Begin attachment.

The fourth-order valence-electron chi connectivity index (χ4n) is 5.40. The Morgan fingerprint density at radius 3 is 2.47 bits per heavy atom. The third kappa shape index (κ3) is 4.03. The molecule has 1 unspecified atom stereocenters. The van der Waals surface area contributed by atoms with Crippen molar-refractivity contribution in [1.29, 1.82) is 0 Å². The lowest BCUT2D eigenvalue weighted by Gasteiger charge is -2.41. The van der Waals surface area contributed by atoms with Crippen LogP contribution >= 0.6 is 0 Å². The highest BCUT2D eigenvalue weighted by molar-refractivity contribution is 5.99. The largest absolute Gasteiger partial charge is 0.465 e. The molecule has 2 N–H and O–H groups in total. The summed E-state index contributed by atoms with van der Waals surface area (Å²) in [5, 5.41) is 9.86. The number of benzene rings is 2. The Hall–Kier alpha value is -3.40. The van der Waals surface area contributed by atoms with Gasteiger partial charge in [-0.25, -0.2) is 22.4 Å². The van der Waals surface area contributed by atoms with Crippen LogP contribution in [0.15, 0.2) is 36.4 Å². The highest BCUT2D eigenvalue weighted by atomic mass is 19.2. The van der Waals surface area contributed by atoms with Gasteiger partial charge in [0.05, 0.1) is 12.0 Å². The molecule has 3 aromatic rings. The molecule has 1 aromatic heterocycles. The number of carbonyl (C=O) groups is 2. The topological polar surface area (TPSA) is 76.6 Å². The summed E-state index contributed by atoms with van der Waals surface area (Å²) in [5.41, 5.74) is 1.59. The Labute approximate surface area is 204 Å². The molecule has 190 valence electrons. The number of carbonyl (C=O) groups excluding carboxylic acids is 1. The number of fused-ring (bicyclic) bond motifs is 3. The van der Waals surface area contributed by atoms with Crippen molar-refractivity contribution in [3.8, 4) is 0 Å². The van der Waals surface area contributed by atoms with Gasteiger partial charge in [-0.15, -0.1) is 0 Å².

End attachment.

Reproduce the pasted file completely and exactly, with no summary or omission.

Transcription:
The fourth-order valence-electron chi connectivity index (χ4n) is 5.40. The Morgan fingerprint density at radius 3 is 2.47 bits per heavy atom. The third kappa shape index (κ3) is 4.03. The molecule has 1 unspecified atom stereocenters. The van der Waals surface area contributed by atoms with Crippen molar-refractivity contribution in [1.29, 1.82) is 0 Å². The lowest BCUT2D eigenvalue weighted by Gasteiger charge is -2.41. The van der Waals surface area contributed by atoms with Crippen LogP contribution >= 0.6 is 0 Å². The highest BCUT2D eigenvalue weighted by molar-refractivity contribution is 5.99. The largest absolute Gasteiger partial charge is 0.465 e. The molecule has 2 N–H and O–H groups in total. The summed E-state index contributed by atoms with van der Waals surface area (Å²) in [5, 5.41) is 9.86. The number of benzene rings is 2. The Hall–Kier alpha value is -3.40. The van der Waals surface area contributed by atoms with Gasteiger partial charge in [-0.25, -0.2) is 22.4 Å². The van der Waals surface area contributed by atoms with Crippen LogP contribution in [0.15, 0.2) is 36.4 Å². The highest BCUT2D eigenvalue weighted by atomic mass is 19.2. The van der Waals surface area contributed by atoms with Gasteiger partial charge in [0.05, 0.1) is 12.0 Å². The molecule has 3 aromatic rings. The molecule has 1 aromatic heterocycles. The number of carbonyl (C=O) groups is 2. The topological polar surface area (TPSA) is 76.6 Å². The summed E-state index contributed by atoms with van der Waals surface area (Å²) in [5.41, 5.74) is 1.59. The Labute approximate surface area is 204 Å². The molecule has 190 valence electrons. The number of carbonyl (C=O) groups excluding carboxylic acids is 1. The number of fused-ring (bicyclic) bond motifs is 3. The van der Waals surface area contributed by atoms with Crippen molar-refractivity contribution in [3.8, 4) is 0 Å². The van der Waals surface area contributed by atoms with Gasteiger partial charge in [-0.15, -0.1) is 0 Å².